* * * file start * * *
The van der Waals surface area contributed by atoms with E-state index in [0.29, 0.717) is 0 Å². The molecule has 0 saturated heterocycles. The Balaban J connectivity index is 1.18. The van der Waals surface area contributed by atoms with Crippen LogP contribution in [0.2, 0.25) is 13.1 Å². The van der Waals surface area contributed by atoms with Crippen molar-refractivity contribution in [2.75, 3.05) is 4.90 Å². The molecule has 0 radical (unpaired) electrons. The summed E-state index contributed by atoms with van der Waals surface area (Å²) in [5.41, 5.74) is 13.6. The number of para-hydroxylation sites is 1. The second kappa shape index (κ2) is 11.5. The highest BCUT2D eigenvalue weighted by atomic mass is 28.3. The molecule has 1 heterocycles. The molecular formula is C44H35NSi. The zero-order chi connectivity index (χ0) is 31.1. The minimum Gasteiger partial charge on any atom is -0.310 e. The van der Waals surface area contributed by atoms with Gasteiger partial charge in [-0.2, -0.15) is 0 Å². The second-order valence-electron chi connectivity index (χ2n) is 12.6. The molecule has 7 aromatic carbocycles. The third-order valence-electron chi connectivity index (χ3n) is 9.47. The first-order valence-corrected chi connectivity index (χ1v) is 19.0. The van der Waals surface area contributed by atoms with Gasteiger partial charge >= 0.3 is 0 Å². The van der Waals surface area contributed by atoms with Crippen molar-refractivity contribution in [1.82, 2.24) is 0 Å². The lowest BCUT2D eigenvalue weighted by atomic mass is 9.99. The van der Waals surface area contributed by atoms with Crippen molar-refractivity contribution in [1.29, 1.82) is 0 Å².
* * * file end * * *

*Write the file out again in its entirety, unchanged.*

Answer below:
The van der Waals surface area contributed by atoms with E-state index in [0.29, 0.717) is 0 Å². The molecule has 0 saturated heterocycles. The Balaban J connectivity index is 1.18. The van der Waals surface area contributed by atoms with Crippen LogP contribution in [0.2, 0.25) is 13.1 Å². The van der Waals surface area contributed by atoms with Crippen molar-refractivity contribution in [2.75, 3.05) is 4.90 Å². The molecule has 0 radical (unpaired) electrons. The summed E-state index contributed by atoms with van der Waals surface area (Å²) in [5.41, 5.74) is 13.6. The number of para-hydroxylation sites is 1. The second kappa shape index (κ2) is 11.5. The highest BCUT2D eigenvalue weighted by atomic mass is 28.3. The molecule has 1 heterocycles. The molecular formula is C44H35NSi. The zero-order chi connectivity index (χ0) is 31.1. The minimum Gasteiger partial charge on any atom is -0.310 e. The van der Waals surface area contributed by atoms with Gasteiger partial charge in [-0.2, -0.15) is 0 Å². The second-order valence-electron chi connectivity index (χ2n) is 12.6. The molecule has 7 aromatic carbocycles. The third-order valence-electron chi connectivity index (χ3n) is 9.47. The first-order valence-corrected chi connectivity index (χ1v) is 19.0. The van der Waals surface area contributed by atoms with Gasteiger partial charge >= 0.3 is 0 Å². The van der Waals surface area contributed by atoms with Crippen molar-refractivity contribution in [1.82, 2.24) is 0 Å². The lowest BCUT2D eigenvalue weighted by atomic mass is 9.99. The van der Waals surface area contributed by atoms with Crippen molar-refractivity contribution in [1.29, 1.82) is 0 Å².